Jezreel was surveyed by local archaeologist Nehemiah Zori beginning in 1941. Zori was the first to document evidence of early occupation – including lithics dating to the Paleolithic, Mesolithic, Neolithic and Chalcolithic periods – near the spring and in the uncultivated area that overlooked it: the masha’ (our Area S).
In 1987 and 1998, the Israel Department of Antiquities conducted the first excavations at the site in preparation for a museum (that was never built) immediately east of the tel. Archaeologists revealed two tower-like structures on the northeastern and southeastern corners of the tel, exposed a section of the moat, and unearthed Iron Age, Hellenistic, Roman, and Byzantine installations and artifacts. This limited exposure led to the establishment of a large scale excavation led by David Ussishkin on behalf of Tel Aviv University and John Woodhead of the British School of Archaeology 1990-1996. The team focused on the summit of Tel Jezreel, where they uncovered the poorly-preserved remains of a walled compound ca. 45 dunams in area that was surrounded by a rock-cut trench or moat and protected by a four- or six-chambered gate. Their results (which have only been partially published) have been used as an anchor for the chronology of the Iron Age; however, their conclusions were based primarily on the biblical narrative due to the poor state of preservation of the archaeological remains on the tel. They attributed the compound’s construction to the Omride Dynasty ca. 880 B.C.E., while a limited destruction, visible in the compound’s southeast ern tower, was attributed to Hazael and the Arameans in the latter part of the 9th century B.C.E.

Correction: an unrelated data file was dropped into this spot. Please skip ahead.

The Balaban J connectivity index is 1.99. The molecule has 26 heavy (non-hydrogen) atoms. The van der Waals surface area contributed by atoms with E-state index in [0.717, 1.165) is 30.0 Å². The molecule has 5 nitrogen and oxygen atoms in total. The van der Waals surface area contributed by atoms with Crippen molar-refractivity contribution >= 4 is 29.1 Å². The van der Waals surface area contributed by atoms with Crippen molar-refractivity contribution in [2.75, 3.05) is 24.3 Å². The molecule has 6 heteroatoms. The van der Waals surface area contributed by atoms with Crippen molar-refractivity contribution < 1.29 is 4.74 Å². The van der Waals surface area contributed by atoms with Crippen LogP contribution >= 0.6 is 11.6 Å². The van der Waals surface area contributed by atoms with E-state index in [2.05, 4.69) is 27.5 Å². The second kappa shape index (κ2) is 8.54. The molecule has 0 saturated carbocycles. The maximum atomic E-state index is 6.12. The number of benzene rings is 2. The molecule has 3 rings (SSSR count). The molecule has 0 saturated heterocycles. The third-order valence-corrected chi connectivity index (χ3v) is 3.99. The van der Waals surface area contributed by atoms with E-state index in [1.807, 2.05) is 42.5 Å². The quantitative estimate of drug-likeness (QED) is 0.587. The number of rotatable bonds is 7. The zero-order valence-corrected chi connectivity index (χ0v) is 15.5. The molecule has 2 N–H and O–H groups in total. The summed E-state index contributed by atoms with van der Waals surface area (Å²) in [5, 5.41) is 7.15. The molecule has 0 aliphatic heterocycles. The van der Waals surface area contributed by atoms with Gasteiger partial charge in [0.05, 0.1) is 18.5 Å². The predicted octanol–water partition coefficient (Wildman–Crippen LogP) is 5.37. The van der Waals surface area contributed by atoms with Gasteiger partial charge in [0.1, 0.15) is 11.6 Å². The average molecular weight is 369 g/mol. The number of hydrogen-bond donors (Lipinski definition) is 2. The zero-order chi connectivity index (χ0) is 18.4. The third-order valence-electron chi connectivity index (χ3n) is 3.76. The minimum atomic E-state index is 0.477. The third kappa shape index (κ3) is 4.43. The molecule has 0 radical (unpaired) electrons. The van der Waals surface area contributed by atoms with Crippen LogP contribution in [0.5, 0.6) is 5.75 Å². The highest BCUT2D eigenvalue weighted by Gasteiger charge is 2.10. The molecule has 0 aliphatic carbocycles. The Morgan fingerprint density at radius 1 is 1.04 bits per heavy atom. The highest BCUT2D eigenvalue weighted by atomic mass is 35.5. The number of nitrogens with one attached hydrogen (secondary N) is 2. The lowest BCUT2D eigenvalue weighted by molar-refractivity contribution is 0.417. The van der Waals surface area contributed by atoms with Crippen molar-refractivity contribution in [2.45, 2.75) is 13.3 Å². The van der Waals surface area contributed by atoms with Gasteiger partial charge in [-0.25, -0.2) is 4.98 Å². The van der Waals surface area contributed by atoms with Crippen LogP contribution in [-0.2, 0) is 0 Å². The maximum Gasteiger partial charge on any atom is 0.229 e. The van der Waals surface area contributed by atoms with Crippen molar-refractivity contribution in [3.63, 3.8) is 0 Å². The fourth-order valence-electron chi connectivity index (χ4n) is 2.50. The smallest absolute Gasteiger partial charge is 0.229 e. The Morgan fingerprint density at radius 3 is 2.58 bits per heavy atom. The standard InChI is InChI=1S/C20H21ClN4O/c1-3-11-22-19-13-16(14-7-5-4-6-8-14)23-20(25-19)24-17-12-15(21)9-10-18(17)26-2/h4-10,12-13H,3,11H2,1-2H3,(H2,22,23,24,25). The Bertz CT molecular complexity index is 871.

Since the last field season at Jezreel, new evidence regarding Iron Age chronology as well as the social and military structure of the northern kingdom of Israel has been provided by the excavations of Iron Age strata at Megiddo. These new insights, combined with recent stratigraphic analysis of Iron Age Samaria, have a direct bearing on our understanding of Jezreel. One of our goals in future seasons is to understand the extent of Jezreel during the Iron Age and excavate in newly-identified areas to examine the chronology of the site during this important phase of its existence.
Although the previous excavation project focused on the tel in the Iron Age, various sources suggested that the site was inhabited almost continuously from late prehistory to the modern era. During a foot survey in 2012, and excavations in 2013, the Jezreel Expedition team collected surface pottery dating to the Late Neolithic, Chalcolithic, Early Bronze Age, Intermediate Bronze Age, Iron Age, and Byzantine periods. Cave and cist tombs ranging in date from the Middle Bronze Age to the Byzantine period were documented, as well as architectural elements from the Medieval to the Ottoman period; all testifying to the uninterrupted existence of Jezreel in the longue dureé.
For more information about the history of Jezreel, please see our article “Jezreel Revealed in Laser Scans: A Preliminary Report of the 2012 Survey Season” in Near Eastern Archaeology 75/4 (2012). https://www.academia.edu/14152397/Jezreel_Revealed_in_Laser_Scans_A_Preliminary_Report_of_the_2012_Survey_Season